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Pojo's Pokémon Card of the Day


Countdown: Top 10 Plasma Freeze Cards

#4 - Float Stone  

- Plasma Freeze

Date Reviewed:
May 21, 2013

Ratings & Reviews Summary

Modified: 4.0
Limited: 4.5

Ratings are based on a 1 to 5 scale.
1 being the worst. 
3 ... average.  
5 is the highest rating.

Back to the main COTD Page

Combos With: See Below

Baby Mario
2010 UK National

#4 Float Stone 

In the current format, having your Pokémon mobile enough to move in and out of the active slot without having to discard Energy is incredibly important. There are several reasons for this including the need to shake off Status Conditions; making use of Energy acceleration that only attaches to Benched Pokémon; and thwarting your opponent’s attempts to buy a turn or two by playing Pokémon Catcher on a non-attacker. This is in addition to the usual benefits of being able to switch to a more effective attacker, or deny a Prize on a damaged Pokémon. It’s no coincidence that some of the most successful decks in recent history make extensive use of being able to retreat for ‘free’. Think of Blastoise/Keldeo-EX with the Rush In Ability, Darkrai-EX’s Dark Cloak, and the Eelektrik NVI based decks that used Skyarrow Bridge. Those decks that didn’t have this feature were basically forced to devote deckspace to running four copies of Switch. 

Coming in at #4 on our countdown is a Pokémon Tool card that provides a real alternative to one-use Trainers like Switch and Escape Rope. You simply attach Float Stone to a Pokémon and it now has no Retreat cost. Yep, even major Pokémon fatties like Snorlax and Mamoswine can be as nimble about the Field as an Emolga or Accelgor. Obviously this strategy is vulnerable to Tool Scrapper, and also prevents you from attaching other useful Tools like Plasma Badge, Rescue Scarf and Eviolite. Another issue to consider is that, unlike Switch, they don’t give you an ‘extra’ retreat for the turn: you can’t move a Pokémon to the Bench with Float Stone to get rid of Poison (for example), and then promote it again. Nevertheless, the fact that Float Stone can be used until your opponent plays Scrapper or the Pokémon gets knocked out means it is worth of serious consideration in decks with high retreat Pokémon.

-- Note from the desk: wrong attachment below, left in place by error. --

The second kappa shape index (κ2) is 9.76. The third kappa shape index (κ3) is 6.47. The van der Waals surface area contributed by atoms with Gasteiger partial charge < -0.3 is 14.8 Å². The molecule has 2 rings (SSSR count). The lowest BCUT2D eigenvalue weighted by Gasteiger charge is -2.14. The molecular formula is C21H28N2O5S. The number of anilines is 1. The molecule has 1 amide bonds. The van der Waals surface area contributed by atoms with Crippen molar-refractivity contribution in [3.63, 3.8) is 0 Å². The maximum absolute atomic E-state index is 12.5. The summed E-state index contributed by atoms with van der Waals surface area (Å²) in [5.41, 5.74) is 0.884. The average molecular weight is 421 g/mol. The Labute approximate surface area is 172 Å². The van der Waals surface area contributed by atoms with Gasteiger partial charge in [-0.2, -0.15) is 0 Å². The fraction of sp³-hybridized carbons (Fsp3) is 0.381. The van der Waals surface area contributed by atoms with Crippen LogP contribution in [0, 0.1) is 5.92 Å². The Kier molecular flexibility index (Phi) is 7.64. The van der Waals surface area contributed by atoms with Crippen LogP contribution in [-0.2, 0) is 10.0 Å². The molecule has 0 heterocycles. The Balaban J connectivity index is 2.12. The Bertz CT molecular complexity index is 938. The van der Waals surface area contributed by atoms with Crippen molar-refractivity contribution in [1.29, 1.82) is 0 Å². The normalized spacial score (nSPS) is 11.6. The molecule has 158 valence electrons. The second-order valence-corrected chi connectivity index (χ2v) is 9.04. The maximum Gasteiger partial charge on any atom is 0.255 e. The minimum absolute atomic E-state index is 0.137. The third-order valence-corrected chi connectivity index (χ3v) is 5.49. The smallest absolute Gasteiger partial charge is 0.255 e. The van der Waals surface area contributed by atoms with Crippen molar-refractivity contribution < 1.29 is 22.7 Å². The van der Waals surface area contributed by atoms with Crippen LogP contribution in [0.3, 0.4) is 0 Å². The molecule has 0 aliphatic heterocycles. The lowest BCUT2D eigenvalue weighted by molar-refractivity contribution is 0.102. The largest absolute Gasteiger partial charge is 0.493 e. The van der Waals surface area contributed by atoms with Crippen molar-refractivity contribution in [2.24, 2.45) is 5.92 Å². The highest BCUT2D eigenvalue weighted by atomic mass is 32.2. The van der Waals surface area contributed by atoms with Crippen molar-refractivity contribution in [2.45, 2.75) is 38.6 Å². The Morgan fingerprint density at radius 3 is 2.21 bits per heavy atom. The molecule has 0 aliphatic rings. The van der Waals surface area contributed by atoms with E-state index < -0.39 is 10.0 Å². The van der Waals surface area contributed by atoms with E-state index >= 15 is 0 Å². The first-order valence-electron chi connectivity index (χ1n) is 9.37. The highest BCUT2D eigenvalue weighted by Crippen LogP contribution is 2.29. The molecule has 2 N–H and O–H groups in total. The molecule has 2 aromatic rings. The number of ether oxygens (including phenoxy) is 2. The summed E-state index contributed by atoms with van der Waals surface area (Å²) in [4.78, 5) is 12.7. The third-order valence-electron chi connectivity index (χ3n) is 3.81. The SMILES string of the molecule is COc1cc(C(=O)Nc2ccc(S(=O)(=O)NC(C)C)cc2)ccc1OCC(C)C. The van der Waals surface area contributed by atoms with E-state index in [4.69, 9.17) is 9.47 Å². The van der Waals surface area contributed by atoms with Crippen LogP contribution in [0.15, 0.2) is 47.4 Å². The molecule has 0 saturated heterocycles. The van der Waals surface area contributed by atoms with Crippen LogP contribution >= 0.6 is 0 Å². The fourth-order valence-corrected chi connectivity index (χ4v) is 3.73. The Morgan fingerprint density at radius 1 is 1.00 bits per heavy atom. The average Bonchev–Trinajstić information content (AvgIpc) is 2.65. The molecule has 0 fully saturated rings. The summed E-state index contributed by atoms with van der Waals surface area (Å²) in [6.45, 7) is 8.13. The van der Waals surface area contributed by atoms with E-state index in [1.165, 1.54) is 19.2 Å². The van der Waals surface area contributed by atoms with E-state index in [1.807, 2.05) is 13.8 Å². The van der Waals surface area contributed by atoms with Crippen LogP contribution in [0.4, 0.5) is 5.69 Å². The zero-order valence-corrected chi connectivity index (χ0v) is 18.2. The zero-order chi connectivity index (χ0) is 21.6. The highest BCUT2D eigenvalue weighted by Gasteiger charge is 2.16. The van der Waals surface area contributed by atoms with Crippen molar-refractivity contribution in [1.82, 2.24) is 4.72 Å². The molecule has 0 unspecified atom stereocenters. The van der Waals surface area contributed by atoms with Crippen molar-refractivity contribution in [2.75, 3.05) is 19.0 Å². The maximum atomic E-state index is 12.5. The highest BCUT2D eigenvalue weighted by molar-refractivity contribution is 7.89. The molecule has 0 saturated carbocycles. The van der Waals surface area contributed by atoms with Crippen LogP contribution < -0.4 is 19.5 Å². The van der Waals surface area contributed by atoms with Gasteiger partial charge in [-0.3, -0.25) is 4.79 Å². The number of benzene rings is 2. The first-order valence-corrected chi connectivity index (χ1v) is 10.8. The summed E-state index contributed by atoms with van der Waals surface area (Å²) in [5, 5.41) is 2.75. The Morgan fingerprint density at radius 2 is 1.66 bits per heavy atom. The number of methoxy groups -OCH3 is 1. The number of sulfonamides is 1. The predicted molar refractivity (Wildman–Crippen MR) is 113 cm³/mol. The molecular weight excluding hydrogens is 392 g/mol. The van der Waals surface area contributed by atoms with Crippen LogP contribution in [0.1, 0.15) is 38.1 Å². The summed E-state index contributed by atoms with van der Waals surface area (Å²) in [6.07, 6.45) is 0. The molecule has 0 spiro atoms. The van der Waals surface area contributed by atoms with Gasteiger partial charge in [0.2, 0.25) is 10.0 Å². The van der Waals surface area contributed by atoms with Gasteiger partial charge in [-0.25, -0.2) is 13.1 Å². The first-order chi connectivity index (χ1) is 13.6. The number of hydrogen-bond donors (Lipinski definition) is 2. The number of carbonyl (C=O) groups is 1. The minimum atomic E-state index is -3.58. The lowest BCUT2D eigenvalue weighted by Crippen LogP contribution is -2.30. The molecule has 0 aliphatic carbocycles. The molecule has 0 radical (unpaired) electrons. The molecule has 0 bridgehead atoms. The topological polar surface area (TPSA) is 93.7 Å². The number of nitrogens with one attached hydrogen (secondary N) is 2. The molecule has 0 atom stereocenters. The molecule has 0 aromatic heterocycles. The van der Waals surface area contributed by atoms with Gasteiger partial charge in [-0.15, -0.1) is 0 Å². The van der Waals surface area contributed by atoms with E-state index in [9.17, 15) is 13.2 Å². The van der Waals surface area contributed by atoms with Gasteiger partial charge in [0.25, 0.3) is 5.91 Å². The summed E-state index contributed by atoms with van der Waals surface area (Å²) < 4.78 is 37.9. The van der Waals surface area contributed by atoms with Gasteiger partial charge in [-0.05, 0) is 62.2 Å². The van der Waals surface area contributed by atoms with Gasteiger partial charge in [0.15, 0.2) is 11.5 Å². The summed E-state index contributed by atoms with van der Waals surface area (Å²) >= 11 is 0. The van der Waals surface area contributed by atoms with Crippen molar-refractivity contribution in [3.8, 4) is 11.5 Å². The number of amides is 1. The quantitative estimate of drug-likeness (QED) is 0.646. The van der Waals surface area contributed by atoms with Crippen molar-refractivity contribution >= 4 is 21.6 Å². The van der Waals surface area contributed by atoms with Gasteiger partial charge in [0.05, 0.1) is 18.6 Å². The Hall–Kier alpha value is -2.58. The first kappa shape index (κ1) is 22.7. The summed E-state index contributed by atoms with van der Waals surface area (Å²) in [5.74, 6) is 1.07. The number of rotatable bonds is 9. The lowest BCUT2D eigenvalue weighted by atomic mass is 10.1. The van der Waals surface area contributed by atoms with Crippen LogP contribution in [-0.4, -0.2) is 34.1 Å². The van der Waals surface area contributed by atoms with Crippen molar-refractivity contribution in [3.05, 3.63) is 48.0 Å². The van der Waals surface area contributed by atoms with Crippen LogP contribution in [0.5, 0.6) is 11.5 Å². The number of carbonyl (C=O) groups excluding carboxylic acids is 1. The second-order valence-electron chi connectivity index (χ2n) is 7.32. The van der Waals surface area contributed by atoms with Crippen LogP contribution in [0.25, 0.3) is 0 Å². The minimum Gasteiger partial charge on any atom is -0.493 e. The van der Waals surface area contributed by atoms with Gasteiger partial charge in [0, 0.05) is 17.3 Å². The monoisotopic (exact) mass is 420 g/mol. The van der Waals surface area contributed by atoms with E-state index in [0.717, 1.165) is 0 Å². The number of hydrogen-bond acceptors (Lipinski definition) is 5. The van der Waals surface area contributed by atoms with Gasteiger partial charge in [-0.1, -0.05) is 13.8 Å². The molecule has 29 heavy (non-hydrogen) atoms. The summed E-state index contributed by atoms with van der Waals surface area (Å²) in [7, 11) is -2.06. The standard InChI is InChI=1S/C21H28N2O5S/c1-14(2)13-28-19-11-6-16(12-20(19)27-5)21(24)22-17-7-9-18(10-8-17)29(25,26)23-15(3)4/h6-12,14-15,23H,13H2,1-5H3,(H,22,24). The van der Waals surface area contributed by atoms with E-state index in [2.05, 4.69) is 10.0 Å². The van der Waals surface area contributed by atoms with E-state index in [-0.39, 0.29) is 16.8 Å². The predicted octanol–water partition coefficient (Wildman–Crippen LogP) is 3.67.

There are a couple of Pokémon which can make especially good use of Float Stone, however. The first is Keldeo-EX which can use its Rush In ability and then Retreat for free with Float Stone to effectively give you a Switch every turn: particularly useful if you are trying to remove a Status Condition from your active, but still want it there to attack with at the end of your turn. The second Pokémon who gets a boost from this Tool is Garbodor DRX. In this case Float Stone does double duty, acting as the Tool which triggers the Garbotoxin Ability lock and preventing your opponent from simply dragging out the non-attacking Garbodor to buy themselves a turn or two while you hunt for a Switch. 

With mobility being such a key component of a successful deck, this functional reprint of Fluffy Berry is bound to see a decent amount of play for the foreseeable future. It removes a serious drawback from high retreat Pokémon like Landorus-EX and Kyurem PLF, while interacting nicely with a couple of Pokémon that are pretty popular already. 


Modified: 4 (a card which addresses a real need)

Limited: 4.5 (Prize denial and Energy conservation are both very important here and Float Stone helps with both)

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